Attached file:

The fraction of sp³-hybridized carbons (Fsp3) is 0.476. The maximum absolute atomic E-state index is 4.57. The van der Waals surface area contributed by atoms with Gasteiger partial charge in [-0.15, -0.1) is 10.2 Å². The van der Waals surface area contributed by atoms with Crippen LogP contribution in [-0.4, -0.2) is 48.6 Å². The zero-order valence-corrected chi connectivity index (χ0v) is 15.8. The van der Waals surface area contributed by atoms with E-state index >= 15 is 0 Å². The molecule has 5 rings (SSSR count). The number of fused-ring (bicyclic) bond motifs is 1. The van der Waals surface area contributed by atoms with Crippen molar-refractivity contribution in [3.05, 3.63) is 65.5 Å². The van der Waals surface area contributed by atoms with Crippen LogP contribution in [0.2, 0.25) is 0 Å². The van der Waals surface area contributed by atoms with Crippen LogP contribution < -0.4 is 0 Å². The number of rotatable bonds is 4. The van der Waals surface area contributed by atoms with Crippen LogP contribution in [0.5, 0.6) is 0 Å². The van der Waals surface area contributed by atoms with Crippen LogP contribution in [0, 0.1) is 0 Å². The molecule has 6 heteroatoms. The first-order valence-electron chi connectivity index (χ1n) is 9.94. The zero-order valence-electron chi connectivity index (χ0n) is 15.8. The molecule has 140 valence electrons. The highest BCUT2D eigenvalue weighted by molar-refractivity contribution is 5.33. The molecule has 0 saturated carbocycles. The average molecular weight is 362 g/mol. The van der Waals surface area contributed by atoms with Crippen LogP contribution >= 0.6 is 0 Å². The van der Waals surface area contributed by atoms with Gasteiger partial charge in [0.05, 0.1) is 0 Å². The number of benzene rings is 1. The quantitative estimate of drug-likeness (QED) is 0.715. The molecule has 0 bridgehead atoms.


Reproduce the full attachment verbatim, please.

The fraction of sp³-hybridized carbons (Fsp3) is 0.476. The maximum absolute atomic E-state index is 4.57. The van der Waals surface area contributed by atoms with Gasteiger partial charge in [-0.15, -0.1) is 10.2 Å². The van der Waals surface area contributed by atoms with Crippen LogP contribution in [-0.4, -0.2) is 48.6 Å². The zero-order valence-corrected chi connectivity index (χ0v) is 15.8. The van der Waals surface area contributed by atoms with E-state index >= 15 is 0 Å². The molecule has 5 rings (SSSR count). The number of fused-ring (bicyclic) bond motifs is 1. The van der Waals surface area contributed by atoms with Crippen molar-refractivity contribution in [3.05, 3.63) is 65.5 Å². The van der Waals surface area contributed by atoms with Crippen LogP contribution in [0.2, 0.25) is 0 Å². The van der Waals surface area contributed by atoms with Crippen LogP contribution < -0.4 is 0 Å². The number of rotatable bonds is 4. The van der Waals surface area contributed by atoms with Crippen LogP contribution in [0.5, 0.6) is 0 Å². The van der Waals surface area contributed by atoms with Crippen LogP contribution in [0, 0.1) is 0 Å². The molecule has 6 heteroatoms. The first-order valence-electron chi connectivity index (χ1n) is 9.94. The zero-order valence-electron chi connectivity index (χ0n) is 15.8. The molecule has 140 valence electrons. The highest BCUT2D eigenvalue weighted by molar-refractivity contribution is 5.33. The molecule has 0 saturated carbocycles. The average molecular weight is 362 g/mol. The van der Waals surface area contributed by atoms with Crippen LogP contribution >= 0.6 is 0 Å². The van der Waals surface area contributed by atoms with Gasteiger partial charge in [0.05, 0.1) is 0 Å². The number of benzene rings is 1. The quantitative estimate of drug-likeness (QED) is 0.715. The molecule has 0 bridgehead atoms.